Grady Homes residents must make way for the city's latest revitalization
On the evening of April 22, close to 200 people gathered inside a red brick building in the heart of the Grady Homes public housing project in downtown Atlanta. The crowd, a mix of men and women, the very young and very, very old, came to hear how the city of Atlanta plans to help them find a new place to live.
Grady Homes, one of the last intown housing projects not yet redeveloped as "mixed income," is scheduled to be demolished within a year. That's old news to the residents; they'd been expecting it, even before the formal announcement came last November.
What was new that night was that Atlanta Housing Authority officials were telling residents they'd be involved in the redevelopment and would have access to plenty of other public housing while the demolition and reconstruction takes place.
That's what the residents were told, but that doesn't mean they believed it.
The housing authority's executive director, Renee Glover, has won accolades around the nation for turning public housing projects into mixed-income developments that look like they belong in Buckhead. To do this, Glover has partnered with some of Atlanta's biggest development companies, which has raised questions about whether the authority is in the business of sheltering the poor, or helping to push them out of gentrifying parts of Atlanta.
Those concerns aren't without merit.
When the housing authority transformed Techwood/Clark Howell Homes into Centennial Place, the number of public housing units dropped from 1,081 to 300. When Carver Homes was rebuilt as the Villages at Carver, 700 units for public housing residents disappeared. East Lake Meadows, once made of 650 public housing units, is now home to just 60 of the original families who lived there before it was revitalized.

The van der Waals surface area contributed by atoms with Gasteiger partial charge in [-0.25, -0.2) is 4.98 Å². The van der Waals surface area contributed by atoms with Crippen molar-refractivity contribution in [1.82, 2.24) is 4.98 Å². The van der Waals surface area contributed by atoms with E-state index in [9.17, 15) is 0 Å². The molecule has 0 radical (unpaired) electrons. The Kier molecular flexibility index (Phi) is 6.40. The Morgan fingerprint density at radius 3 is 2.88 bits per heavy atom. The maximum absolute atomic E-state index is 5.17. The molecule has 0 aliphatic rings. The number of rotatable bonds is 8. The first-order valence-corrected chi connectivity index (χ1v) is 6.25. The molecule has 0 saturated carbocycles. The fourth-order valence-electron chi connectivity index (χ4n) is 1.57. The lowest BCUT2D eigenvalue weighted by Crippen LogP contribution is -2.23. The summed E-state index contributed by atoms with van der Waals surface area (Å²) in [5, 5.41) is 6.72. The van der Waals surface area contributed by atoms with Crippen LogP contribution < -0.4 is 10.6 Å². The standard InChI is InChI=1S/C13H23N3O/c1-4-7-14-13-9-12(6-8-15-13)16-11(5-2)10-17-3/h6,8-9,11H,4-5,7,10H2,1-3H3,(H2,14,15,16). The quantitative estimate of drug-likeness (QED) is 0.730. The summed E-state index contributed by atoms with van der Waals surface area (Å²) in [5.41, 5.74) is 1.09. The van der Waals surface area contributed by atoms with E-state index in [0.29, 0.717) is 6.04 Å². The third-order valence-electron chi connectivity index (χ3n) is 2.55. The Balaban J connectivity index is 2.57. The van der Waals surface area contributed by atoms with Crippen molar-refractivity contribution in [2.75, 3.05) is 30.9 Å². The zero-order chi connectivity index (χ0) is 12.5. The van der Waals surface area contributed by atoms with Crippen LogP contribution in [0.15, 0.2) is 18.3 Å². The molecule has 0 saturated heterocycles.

The 1,114 residents of Grady Homes, built in 1942, are next up to be displaced.
At the meeting, Chuck Young, the housing authority's senior project manager, told residents they'd be asked to help architects design what the new buildings will look like. He said they'd be asked for their input on where trees will be planted and how wide the sidewalks will be.
He didn't mention that, by the housing authority's numbers, few of them will see those sidewalks, trees or homes.
Hope Boldon, vice president at IMS Human Services Management, a company that has subcontracted to help Grady families relocate, then explained that her staff will help residents budget money and will work as liaisons to their children's school counselors. She said her group can help residents find a home — one with a lawn, dog, fence, the whole bit. She said anytime anyone needed medical help, she and her staff would be there. When one of their children graduated from college, they'd be there.
"We are there to support every single member of your family," Boldon said. "You will know that there is someone in your corner."
Then she asked her staff, the people who'll be doing all these things for the 1,114 Grady Homes residents, to stand. Five people rose in the front of the room. Five people. Residents giggled, rolled their eyes, and stared at the floor shaking their heads.